You should have this check in your pipeline for when the tool itself is updated. They might have changed a rule. In this case, you should probably reformat the whole codebase inside the PR that introduces the update.
Most people agree that you shouldn't have any lint errors, and I'd say you also should not have any warnings. If you allow warnings, you're going to end up with pointless discussions around whether an error should be a warning or a warning should be an error, or which warnings are safe to ignore. Save yourself time and fix all warnings and errors.
I would also suggest that you agree on a set of rules that make sense in a way that there is a good reason for them to be there. I'll give you an example.
Every link that has
target="_blank"set must also define
I consider this a good rule because it statically checks for a genuine threat. If you don't set these attributes, you open up your page to one of the most prominent attacks on the internet.
Imports must be sorted alphabetically
The order of imports does not have any effect on your code. Rules like this one are the personal preferences of some individuals. If you want to enforce them, look at the section about automatic code formatting. Put this stuff in there. Don't make developers actively think about these things.
🙏 This. 🙏 Is. 🙏 Not. 🙏 Important.
I had to learn the hard way that cyclic dependencies can cause real trouble. Some of the weirdest issues arise when you introduce cyclic dependencies into your codebase. You have a cyclic dependency when two modules depend on each other. Sometimes this is easy to spot, but it becomes more challenging the larger your codebase gets. A cycle of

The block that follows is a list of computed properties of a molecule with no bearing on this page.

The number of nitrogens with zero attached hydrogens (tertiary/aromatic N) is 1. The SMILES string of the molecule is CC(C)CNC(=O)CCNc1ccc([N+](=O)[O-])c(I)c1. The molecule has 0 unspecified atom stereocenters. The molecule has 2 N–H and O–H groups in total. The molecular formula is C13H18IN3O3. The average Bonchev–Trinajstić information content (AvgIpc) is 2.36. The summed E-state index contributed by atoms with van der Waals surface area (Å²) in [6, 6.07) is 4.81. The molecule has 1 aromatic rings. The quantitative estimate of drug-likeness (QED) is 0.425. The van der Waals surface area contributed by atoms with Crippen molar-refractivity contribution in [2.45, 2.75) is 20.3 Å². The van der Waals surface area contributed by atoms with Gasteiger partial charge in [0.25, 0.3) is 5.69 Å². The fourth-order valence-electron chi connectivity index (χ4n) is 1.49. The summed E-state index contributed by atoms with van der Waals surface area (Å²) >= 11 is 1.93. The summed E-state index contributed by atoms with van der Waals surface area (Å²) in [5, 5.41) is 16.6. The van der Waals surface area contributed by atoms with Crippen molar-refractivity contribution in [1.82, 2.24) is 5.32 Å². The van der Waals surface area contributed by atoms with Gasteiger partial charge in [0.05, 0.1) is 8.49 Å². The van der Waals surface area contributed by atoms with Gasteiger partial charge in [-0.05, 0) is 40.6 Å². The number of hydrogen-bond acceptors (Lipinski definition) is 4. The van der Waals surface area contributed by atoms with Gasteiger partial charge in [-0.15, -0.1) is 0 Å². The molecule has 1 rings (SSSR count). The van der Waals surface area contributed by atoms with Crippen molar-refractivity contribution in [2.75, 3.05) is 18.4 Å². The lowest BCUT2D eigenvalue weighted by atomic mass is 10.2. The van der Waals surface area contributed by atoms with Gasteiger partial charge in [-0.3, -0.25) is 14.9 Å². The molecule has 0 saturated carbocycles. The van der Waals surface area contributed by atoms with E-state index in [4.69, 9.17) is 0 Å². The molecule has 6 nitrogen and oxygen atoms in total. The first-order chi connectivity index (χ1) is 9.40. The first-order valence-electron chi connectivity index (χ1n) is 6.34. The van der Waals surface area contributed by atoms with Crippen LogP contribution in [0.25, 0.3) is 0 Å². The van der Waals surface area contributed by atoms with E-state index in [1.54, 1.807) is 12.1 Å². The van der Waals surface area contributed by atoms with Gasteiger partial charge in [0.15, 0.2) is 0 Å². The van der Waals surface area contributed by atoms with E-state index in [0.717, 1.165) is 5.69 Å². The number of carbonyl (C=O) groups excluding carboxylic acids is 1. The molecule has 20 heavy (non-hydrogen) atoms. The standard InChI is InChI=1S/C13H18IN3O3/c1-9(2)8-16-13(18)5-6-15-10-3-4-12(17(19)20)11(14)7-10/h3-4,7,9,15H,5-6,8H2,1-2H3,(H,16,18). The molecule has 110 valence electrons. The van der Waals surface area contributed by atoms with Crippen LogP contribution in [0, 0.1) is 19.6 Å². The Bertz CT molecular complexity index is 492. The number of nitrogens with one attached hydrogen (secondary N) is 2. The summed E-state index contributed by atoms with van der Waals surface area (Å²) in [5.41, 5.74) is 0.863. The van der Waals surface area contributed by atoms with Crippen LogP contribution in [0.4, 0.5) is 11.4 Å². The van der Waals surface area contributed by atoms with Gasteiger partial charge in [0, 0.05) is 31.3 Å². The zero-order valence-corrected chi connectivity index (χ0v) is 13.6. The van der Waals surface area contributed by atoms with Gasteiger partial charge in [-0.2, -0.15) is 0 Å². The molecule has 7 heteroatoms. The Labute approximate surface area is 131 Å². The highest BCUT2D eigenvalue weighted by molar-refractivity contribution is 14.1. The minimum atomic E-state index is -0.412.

A > B > C > D > A is tough to track down but can cause you real trouble.
So far, I've always used a tool called
madge, which saved my ass countless times.
The biggest issue with cyclic dependencies is that they don't always immediately lead to trouble, and they are ticking time bombs in your codebase. And who likes these?
Here are some sentences I don't want to hear.
- This is just a prototype. We don't need tests.
- We need to move fast. Tests would only slow us down.
- This code is too complicated. You can't test it.
Yuck. Yuck! YUCK!
I've blogged about this here, here, and here so I'll keep this short. Testing means understanding. If you think you don't need to understand what you're doing before doing it, go ahead. I really doubt that this makes anyone any faster. The only thing you get is the illusion of speed because you don't know what you're missing.
I don't think there is any reason not to start with tests right away. It doesn't harm a prototype to work reliably. If your software doesn't break all the time, that makes you fast. If your code is that complex, please, add these tests!
To me, something is only done when users can use it. As long as a feature isn't deployed or released, it can't create value. Therefore, the step to get something out of the door and in front of users must be as easy as possible.
Way too often, it is the case that only a few people can actually deploy and then have to follow a ton of manual steps. I don't get it. We're engineers. We just made the computer do a thousand things, and then we stop at the end?
Sometimes I get the feeling that deploying is seen as something special. As if the ability to deploy is something you have to earn. I think that's total BS.
If you behave like that, it is no wonder if deploys fail often. Deploying your software should be on the same level as running your tests. While there is more to this than merely automating the process, automation is a good start.
That's my list. Is there more? Absolutely. But that's for another post.
Do you have anything to add to this list? Do you agree or disagree? Tell me on Twitter: @philgiese.